Detecting Powershell Cryptostealer Attacks via DNS traffic analysis

Detecting Powershell Cryptostealer Attacks via DNS traffic analysis

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By Igino Corona, Chief Technology Officer & Security Researcher @ Pluribus One

The main goal of criminals can be summarized into one word: Money. Regardless local and international laws, they basically do whatever they can to (easily) make money and exploit it for their personal benefits. 
Cybercriminals, i.e., criminal actors working on the virtual side of our world represent the biggest threat to Internet users.
As part of our mission for a better (safer) “virtual world”, we offer free DNS resolvers (see our Pluribus One Internet Security) and analyze the associated DNS traffic to detect and stop such threats.
Our detectors embed our expert knowledge of both DNS security and machine learning in the form of robust --adversary-aware-- measurements and classification models to generalize known threats and detect new threats.

In this article we will delve into one relevant threat we are currently tracking by means of our passive DNS analysis, i.e., Powershell Cryptostealer Attacks. This is an excellent example of how network monitoring and (adversarial) machine learning can be exploited to detect new threats.

Since June 2022 our DNS detector highlighted a cluster of public suffixes ( with a relatively high number of IP address sources (potential victims). An example is provided below:


As you can see, the cluster is associated with 18 sources, 45 failed suffixes, 3 successfully resolved suffixes and 5 distinct public IP addresses (typically associated with computers under the control of cyber criminals – i.e., a botnet). We can track the same cluster nowadays (3 august 2022):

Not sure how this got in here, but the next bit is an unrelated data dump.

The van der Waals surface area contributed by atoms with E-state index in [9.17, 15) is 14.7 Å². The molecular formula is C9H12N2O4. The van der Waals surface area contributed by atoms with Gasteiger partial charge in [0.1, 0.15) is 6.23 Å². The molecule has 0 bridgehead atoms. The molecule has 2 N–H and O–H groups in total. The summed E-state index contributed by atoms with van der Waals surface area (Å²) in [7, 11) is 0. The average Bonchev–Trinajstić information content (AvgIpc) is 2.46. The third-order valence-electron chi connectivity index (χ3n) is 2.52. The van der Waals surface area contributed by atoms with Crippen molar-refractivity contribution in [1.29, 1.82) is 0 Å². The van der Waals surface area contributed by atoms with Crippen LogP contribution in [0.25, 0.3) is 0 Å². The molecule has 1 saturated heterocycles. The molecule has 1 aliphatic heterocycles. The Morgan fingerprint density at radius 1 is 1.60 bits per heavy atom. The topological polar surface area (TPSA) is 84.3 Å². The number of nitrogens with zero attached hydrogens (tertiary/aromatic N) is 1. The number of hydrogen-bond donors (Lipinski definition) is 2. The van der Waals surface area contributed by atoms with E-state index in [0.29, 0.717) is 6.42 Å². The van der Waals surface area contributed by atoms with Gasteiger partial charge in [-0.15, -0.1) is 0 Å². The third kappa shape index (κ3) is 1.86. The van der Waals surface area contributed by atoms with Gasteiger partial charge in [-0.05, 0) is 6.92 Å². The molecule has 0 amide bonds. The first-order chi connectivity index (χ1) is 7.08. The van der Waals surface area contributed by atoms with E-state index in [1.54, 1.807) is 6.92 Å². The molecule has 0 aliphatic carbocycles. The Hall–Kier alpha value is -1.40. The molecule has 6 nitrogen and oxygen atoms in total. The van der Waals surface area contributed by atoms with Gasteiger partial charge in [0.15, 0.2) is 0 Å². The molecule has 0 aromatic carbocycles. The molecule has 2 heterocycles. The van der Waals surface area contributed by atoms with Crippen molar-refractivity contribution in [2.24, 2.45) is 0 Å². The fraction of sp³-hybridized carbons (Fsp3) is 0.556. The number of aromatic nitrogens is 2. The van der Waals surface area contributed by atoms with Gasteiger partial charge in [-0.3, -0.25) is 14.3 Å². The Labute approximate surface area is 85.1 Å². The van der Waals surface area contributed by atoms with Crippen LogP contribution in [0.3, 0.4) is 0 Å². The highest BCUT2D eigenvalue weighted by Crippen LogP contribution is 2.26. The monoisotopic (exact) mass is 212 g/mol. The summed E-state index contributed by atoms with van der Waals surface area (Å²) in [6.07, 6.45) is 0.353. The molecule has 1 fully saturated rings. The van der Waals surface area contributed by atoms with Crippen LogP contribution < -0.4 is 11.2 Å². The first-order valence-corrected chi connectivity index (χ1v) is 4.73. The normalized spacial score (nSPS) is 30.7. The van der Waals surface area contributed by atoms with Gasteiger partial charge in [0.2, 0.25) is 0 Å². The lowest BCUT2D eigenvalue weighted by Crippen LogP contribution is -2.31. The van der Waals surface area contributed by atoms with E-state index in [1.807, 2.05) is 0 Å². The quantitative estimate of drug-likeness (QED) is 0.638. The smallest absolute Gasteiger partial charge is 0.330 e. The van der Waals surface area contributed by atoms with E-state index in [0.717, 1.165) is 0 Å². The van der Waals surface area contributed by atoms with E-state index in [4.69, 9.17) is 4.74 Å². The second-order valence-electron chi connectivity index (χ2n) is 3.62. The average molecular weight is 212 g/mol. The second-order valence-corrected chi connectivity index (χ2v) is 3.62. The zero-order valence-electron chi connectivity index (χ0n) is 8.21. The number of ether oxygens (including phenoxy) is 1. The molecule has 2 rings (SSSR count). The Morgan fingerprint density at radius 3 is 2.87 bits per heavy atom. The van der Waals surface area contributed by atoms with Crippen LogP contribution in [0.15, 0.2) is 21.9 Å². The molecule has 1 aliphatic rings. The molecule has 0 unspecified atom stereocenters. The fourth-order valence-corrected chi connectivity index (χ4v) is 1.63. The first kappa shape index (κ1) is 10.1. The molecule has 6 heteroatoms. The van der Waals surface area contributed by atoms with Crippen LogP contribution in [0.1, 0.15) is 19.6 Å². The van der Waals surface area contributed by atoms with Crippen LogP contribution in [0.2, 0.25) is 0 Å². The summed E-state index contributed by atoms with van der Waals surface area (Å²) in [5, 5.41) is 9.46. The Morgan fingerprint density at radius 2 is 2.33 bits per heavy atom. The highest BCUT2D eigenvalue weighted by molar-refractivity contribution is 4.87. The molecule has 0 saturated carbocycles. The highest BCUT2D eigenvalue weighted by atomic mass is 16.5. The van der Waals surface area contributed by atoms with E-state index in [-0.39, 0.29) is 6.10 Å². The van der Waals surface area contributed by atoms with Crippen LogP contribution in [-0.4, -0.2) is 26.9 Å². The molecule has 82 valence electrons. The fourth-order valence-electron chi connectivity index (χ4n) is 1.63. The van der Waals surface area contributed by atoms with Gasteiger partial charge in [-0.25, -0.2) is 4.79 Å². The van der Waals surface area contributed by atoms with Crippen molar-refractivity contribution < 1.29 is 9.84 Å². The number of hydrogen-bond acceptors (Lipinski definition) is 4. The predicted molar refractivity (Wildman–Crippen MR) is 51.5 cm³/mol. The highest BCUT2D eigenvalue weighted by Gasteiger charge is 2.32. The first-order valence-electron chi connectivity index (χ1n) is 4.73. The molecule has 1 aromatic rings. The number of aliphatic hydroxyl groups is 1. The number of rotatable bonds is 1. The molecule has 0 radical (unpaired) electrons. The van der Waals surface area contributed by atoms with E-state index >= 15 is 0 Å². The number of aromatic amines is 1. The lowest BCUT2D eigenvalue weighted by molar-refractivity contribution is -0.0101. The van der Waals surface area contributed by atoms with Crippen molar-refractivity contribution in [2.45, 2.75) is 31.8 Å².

The cluster is now in the first place, meaning that it represents the most popular one (with highest number of sources in our data). The two clusters point to a different set of IP addresses, linked to different organizations (with only one exception: Namecheap Inc.). This is a typical behavior of botnets, which are highly dynamic.
As you can see, the clustered public suffixes do not have a label, i.e., they are unknown to domain blacklists. However, using the associated domain names as search engine queries we found interesting hints on an Australian Discussion forum.
People on this forum were discussing about suspicious code being executed on their computers using cmd.exe. No antimalware detected malicious behavior in the associated file, nor VirusTotal. If you further follow the discussion, you’ll see that someone was able to track the code as PowerShell instructions:

while ($true) {
  try {
      foreach ($c in (@("com", "xyz"))) {
          foreach ($a in (@("wmail", "fairu", "bideo", "privatproxy", "ahoravideo"))) {
              foreach ($b in (@("endpoint", "blog", "chat", "cdn", "schnellvpn"))) {
                  try {